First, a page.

The seriousness of the film is intense. There are light moments, but usually they last only a few seconds. The one notable exception is a band interview at KROQ in LA. The scene is light, laugh out loud funny and most remarkably, actually what happened. The transcript from the interview was used for the movie. During the Q&A after the film, the director, Rodger Grossman, noted that he had to fight tooth and nail to include this scene in the movie.
Funding for the film was limited; according to Grossman, it took over ten years to secure funding and when they finally nailed it down, they filmed 80% of the movie in 15 days. It's a shame it took so long to tell this story, but it's great that it was finally told.
What We Do is Secret
Philadelphia Film Festival
This cute film set in the Australian desert in 1990 teams up the unlikely combination of a Cambodian, an Indonesian and an Iraqi who have been brought together by a series of deception and mishaps, which continue to plaque them as they wander seemingly aimlessly. Their final destinations are different, one wants to go to Broome, one to Perth and the third simply wants asylum and none of them know how to achieve their respective goal.
The best scenes in the movie are those that involve the army reservists that are tracking the trio through the desert. Not quite a bumbling set, they spend their day punting the football or grilling shrimp on the engine of their truck. On the chase, they find the water hole that the trio their tracking found two days before. While taking a swim, the truck rolls into the pond. In a classic scene, the reservist responsible for the truck simply drops his head and lets out a sigh in admission of his failure.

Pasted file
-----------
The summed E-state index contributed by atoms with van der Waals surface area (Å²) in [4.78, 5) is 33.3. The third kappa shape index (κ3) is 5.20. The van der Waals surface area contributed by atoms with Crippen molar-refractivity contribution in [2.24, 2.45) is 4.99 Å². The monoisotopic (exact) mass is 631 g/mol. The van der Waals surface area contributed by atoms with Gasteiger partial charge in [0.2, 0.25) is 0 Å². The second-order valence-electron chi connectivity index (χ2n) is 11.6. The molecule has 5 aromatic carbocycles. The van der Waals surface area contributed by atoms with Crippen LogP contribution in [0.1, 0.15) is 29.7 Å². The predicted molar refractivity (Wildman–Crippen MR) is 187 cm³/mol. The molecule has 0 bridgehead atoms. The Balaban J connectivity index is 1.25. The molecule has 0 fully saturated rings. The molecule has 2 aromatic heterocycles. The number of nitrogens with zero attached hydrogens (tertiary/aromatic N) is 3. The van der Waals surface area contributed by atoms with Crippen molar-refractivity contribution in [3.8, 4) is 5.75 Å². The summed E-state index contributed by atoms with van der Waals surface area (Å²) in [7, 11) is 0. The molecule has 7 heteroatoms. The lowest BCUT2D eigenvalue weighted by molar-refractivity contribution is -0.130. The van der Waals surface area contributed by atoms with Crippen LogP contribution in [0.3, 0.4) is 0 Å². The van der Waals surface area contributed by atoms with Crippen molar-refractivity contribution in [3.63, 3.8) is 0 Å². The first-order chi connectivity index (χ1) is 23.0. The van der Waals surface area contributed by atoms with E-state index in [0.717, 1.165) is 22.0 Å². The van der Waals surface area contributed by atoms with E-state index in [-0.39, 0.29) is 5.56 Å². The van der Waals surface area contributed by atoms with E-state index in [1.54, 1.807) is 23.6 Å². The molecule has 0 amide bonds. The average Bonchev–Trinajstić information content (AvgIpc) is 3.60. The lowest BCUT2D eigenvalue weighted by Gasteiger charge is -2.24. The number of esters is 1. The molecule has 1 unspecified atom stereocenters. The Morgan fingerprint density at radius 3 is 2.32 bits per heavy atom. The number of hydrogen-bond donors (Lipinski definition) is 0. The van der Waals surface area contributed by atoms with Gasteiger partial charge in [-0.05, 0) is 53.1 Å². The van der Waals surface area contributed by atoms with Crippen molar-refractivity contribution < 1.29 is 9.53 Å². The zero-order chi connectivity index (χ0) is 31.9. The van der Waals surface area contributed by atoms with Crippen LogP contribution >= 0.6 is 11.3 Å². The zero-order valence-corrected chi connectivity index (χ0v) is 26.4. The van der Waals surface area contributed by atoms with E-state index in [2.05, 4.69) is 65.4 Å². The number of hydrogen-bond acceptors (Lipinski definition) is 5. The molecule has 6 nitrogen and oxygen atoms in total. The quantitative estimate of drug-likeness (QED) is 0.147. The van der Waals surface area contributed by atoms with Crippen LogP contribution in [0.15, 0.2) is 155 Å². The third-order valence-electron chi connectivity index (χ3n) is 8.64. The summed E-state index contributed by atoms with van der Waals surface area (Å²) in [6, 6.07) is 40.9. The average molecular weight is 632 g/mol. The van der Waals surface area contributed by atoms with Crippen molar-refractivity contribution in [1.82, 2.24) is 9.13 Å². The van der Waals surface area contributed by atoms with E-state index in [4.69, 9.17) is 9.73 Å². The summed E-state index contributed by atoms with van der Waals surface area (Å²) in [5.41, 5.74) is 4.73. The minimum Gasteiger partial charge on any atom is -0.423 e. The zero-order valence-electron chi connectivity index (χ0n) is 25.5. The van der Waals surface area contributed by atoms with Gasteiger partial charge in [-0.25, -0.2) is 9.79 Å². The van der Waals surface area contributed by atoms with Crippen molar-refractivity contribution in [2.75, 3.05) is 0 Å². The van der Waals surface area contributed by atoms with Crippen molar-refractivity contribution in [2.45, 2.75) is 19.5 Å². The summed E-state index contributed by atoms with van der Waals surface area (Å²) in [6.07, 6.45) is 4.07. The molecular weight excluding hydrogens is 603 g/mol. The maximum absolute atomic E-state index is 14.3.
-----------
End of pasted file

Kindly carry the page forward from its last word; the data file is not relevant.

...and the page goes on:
The film suffers from a tad too much comedic fantasy. One character falls off the side of a cliff as he is being chased and the grunts he emits as he falls, unseen while the camera remains fixed at the point where he went over the edge, are laughter inducing because they last for so long and continue long after they should. But in his next scene, this man is seen without torn clothing, cuts, limps or any indication that he had just fallen hundreds of feet. The same goes for a pickup truck that is repaired from an utterly destroyed state in a matter of days. The repaired truck allows for humorous scenes, including the fact that it can only go in reverse, but it is unlikely it would ever actually be able to be restored to running condition.
Overall, Lucky Miles is a funny movie that doesn't make you think too hard, which can certainly be appreciated on the final weekend of the film festival. The audience laughed out loud on more than a few occasions and I think that should count as a successful comedy.
Philadelphia Film Festival
Friday, April 11, 2008
Heading into this movie, expecting a dark comedy, I was prepared for uncomfortable situations that aim for uncomfortable laughter. Surprisingly, the only dark part of the film was its setting, Communist East Germany. It seemed almost lighthearted. Laughs came easily and the somber scenes in the movie were short-lived.
The movie is based loosely on a true story. A quick search on Google didn't turn up anything more than stories on the movie and not the actual events, so how loosely based it is remains a mystery to me. I'm guessing it's pretty loose, but I know very little about East Germany.
I wish I had more to write about this movie. I liked it. It was good. But truth be told, we ended up discussing Lovely By Surprise over dinner after this movie.
I wonder what that says about each of the movies?
Mrs. Ratcliffe's Revolution
Bryn Mawr Film Institute
Philadelphia Film Festival
Wednesday, April 9, 2008